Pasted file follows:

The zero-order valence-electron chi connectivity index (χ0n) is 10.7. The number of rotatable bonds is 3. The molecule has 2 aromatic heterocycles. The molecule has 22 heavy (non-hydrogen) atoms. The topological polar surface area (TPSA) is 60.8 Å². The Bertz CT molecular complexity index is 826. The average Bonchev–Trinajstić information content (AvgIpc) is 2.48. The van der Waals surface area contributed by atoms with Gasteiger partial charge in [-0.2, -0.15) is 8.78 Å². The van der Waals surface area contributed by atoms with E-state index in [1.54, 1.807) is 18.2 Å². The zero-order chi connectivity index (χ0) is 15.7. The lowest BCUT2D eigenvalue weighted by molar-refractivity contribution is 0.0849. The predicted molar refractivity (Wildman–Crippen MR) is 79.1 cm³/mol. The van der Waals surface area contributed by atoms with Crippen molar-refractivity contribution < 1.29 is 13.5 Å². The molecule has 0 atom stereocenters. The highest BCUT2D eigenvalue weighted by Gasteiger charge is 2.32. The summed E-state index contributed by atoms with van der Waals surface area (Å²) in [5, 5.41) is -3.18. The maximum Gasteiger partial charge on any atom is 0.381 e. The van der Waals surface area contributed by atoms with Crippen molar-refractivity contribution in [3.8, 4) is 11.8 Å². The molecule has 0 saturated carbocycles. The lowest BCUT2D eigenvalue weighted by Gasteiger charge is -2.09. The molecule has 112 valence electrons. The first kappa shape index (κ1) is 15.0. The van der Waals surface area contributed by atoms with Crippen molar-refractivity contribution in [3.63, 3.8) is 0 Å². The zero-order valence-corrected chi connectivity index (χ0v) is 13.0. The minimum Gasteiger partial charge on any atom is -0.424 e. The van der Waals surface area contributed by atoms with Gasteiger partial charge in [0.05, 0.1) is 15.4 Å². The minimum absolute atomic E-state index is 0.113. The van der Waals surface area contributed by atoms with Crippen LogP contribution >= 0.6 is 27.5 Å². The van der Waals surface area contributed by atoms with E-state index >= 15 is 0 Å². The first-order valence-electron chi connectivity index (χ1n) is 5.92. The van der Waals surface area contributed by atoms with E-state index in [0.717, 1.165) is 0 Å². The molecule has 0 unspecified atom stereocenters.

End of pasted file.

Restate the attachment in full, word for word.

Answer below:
The zero-order valence-electron chi connectivity index (χ0n) is 10.7. The number of rotatable bonds is 3. The molecule has 2 aromatic heterocycles. The molecule has 22 heavy (non-hydrogen) atoms. The topological polar surface area (TPSA) is 60.8 Å². The Bertz CT molecular complexity index is 826. The average Bonchev–Trinajstić information content (AvgIpc) is 2.48. The van der Waals surface area contributed by atoms with Gasteiger partial charge in [-0.2, -0.15) is 8.78 Å². The van der Waals surface area contributed by atoms with E-state index in [1.54, 1.807) is 18.2 Å². The zero-order chi connectivity index (χ0) is 15.7. The lowest BCUT2D eigenvalue weighted by molar-refractivity contribution is 0.0849. The predicted molar refractivity (Wildman–Crippen MR) is 79.1 cm³/mol. The van der Waals surface area contributed by atoms with Crippen molar-refractivity contribution < 1.29 is 13.5 Å². The molecule has 0 atom stereocenters. The highest BCUT2D eigenvalue weighted by Gasteiger charge is 2.32. The summed E-state index contributed by atoms with van der Waals surface area (Å²) in [5, 5.41) is -3.18. The maximum Gasteiger partial charge on any atom is 0.381 e. The van der Waals surface area contributed by atoms with Crippen molar-refractivity contribution in [3.8, 4) is 11.8 Å². The molecule has 0 saturated carbocycles. The lowest BCUT2D eigenvalue weighted by Gasteiger charge is -2.09. The molecule has 112 valence electrons. The first kappa shape index (κ1) is 15.0. The van der Waals surface area contributed by atoms with Crippen molar-refractivity contribution in [3.63, 3.8) is 0 Å². The zero-order valence-corrected chi connectivity index (χ0v) is 13.0. The minimum Gasteiger partial charge on any atom is -0.424 e. The van der Waals surface area contributed by atoms with Gasteiger partial charge in [0.05, 0.1) is 15.4 Å². The minimum absolute atomic E-state index is 0.113. The van der Waals surface area contributed by atoms with Crippen LogP contribution >= 0.6 is 27.5 Å². The van der Waals surface area contributed by atoms with E-state index >= 15 is 0 Å². The first-order valence-electron chi connectivity index (χ1n) is 5.92. The van der Waals surface area contributed by atoms with E-state index in [0.717, 1.165) is 0 Å². The molecule has 0 unspecified atom stereocenters.